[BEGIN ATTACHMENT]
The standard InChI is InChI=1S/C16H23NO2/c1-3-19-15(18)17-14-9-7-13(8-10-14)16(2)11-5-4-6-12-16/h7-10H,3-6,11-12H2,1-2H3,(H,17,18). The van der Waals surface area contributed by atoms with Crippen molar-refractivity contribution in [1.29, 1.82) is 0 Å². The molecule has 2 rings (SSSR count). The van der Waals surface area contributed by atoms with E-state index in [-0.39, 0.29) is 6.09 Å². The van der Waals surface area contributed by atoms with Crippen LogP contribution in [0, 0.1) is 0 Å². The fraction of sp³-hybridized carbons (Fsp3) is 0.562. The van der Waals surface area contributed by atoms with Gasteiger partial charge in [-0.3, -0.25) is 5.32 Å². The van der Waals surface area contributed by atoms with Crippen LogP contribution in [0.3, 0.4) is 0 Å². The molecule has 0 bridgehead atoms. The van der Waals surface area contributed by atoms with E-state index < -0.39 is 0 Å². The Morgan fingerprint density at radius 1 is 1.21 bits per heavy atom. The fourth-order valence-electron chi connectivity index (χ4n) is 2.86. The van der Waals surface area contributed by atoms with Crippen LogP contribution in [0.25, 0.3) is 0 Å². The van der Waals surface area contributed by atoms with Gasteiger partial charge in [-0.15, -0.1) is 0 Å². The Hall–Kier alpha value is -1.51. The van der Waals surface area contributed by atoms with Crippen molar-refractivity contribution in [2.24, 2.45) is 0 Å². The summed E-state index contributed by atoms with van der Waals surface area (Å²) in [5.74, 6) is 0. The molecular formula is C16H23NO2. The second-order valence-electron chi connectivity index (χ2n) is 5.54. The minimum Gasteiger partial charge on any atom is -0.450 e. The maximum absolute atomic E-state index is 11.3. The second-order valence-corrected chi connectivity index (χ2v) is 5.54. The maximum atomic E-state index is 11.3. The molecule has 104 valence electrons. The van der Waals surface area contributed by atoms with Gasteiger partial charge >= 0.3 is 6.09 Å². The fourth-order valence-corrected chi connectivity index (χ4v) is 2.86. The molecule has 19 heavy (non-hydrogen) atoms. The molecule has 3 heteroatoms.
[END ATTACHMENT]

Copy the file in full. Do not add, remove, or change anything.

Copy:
The standard InChI is InChI=1S/C16H23NO2/c1-3-19-15(18)17-14-9-7-13(8-10-14)16(2)11-5-4-6-12-16/h7-10H,3-6,11-12H2,1-2H3,(H,17,18). The van der Waals surface area contributed by atoms with Crippen molar-refractivity contribution in [1.29, 1.82) is 0 Å². The molecule has 2 rings (SSSR count). The van der Waals surface area contributed by atoms with E-state index in [-0.39, 0.29) is 6.09 Å². The van der Waals surface area contributed by atoms with Crippen LogP contribution in [0, 0.1) is 0 Å². The fraction of sp³-hybridized carbons (Fsp3) is 0.562. The van der Waals surface area contributed by atoms with Gasteiger partial charge in [-0.3, -0.25) is 5.32 Å². The van der Waals surface area contributed by atoms with Crippen LogP contribution in [0.3, 0.4) is 0 Å². The molecule has 0 bridgehead atoms. The van der Waals surface area contributed by atoms with E-state index < -0.39 is 0 Å². The Morgan fingerprint density at radius 1 is 1.21 bits per heavy atom. The fourth-order valence-electron chi connectivity index (χ4n) is 2.86. The van der Waals surface area contributed by atoms with Crippen LogP contribution in [0.25, 0.3) is 0 Å². The van der Waals surface area contributed by atoms with Gasteiger partial charge in [-0.15, -0.1) is 0 Å². The Hall–Kier alpha value is -1.51. The van der Waals surface area contributed by atoms with Crippen molar-refractivity contribution in [2.24, 2.45) is 0 Å². The summed E-state index contributed by atoms with van der Waals surface area (Å²) in [5.74, 6) is 0. The molecular formula is C16H23NO2. The second-order valence-electron chi connectivity index (χ2n) is 5.54. The minimum Gasteiger partial charge on any atom is -0.450 e. The maximum absolute atomic E-state index is 11.3. The second-order valence-corrected chi connectivity index (χ2v) is 5.54. The maximum atomic E-state index is 11.3. The molecule has 104 valence electrons. The van der Waals surface area contributed by atoms with Gasteiger partial charge >= 0.3 is 6.09 Å². The fourth-order valence-corrected chi connectivity index (χ4v) is 2.86. The molecule has 19 heavy (non-hydrogen) atoms. The molecule has 3 heteroatoms.